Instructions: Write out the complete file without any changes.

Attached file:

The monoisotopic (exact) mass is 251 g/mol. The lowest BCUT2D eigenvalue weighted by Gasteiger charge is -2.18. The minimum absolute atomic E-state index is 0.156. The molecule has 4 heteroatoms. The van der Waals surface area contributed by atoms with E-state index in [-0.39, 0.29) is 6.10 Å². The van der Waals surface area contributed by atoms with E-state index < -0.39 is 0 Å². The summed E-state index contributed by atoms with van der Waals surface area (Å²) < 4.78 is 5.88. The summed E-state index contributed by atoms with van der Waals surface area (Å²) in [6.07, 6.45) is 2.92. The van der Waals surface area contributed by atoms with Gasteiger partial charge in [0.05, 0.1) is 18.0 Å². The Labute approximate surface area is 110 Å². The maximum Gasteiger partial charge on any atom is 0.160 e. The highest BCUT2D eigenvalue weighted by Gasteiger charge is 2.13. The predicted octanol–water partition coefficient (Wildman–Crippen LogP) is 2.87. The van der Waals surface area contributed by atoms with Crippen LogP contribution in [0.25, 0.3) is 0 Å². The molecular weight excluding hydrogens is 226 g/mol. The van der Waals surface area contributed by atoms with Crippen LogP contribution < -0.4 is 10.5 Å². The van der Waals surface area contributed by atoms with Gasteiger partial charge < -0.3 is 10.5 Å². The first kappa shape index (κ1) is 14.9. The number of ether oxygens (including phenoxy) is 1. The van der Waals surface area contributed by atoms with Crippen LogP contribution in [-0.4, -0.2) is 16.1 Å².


The monoisotopic (exact) mass is 251 g/mol. The lowest BCUT2D eigenvalue weighted by Gasteiger charge is -2.18. The minimum absolute atomic E-state index is 0.156. The molecule has 4 heteroatoms. The van der Waals surface area contributed by atoms with E-state index in [-0.39, 0.29) is 6.10 Å². The van der Waals surface area contributed by atoms with E-state index < -0.39 is 0 Å². The summed E-state index contributed by atoms with van der Waals surface area (Å²) < 4.78 is 5.88. The summed E-state index contributed by atoms with van der Waals surface area (Å²) in [6.07, 6.45) is 2.92. The van der Waals surface area contributed by atoms with Gasteiger partial charge in [0.05, 0.1) is 18.0 Å². The Labute approximate surface area is 110 Å². The maximum Gasteiger partial charge on any atom is 0.160 e. The highest BCUT2D eigenvalue weighted by Gasteiger charge is 2.13. The predicted octanol–water partition coefficient (Wildman–Crippen LogP) is 2.87. The van der Waals surface area contributed by atoms with Crippen LogP contribution in [0.25, 0.3) is 0 Å². The molecular weight excluding hydrogens is 226 g/mol. The van der Waals surface area contributed by atoms with Crippen LogP contribution < -0.4 is 10.5 Å². The van der Waals surface area contributed by atoms with Gasteiger partial charge < -0.3 is 10.5 Å². The first kappa shape index (κ1) is 14.9. The number of ether oxygens (including phenoxy) is 1. The van der Waals surface area contributed by atoms with Crippen LogP contribution in [-0.4, -0.2) is 16.1 Å².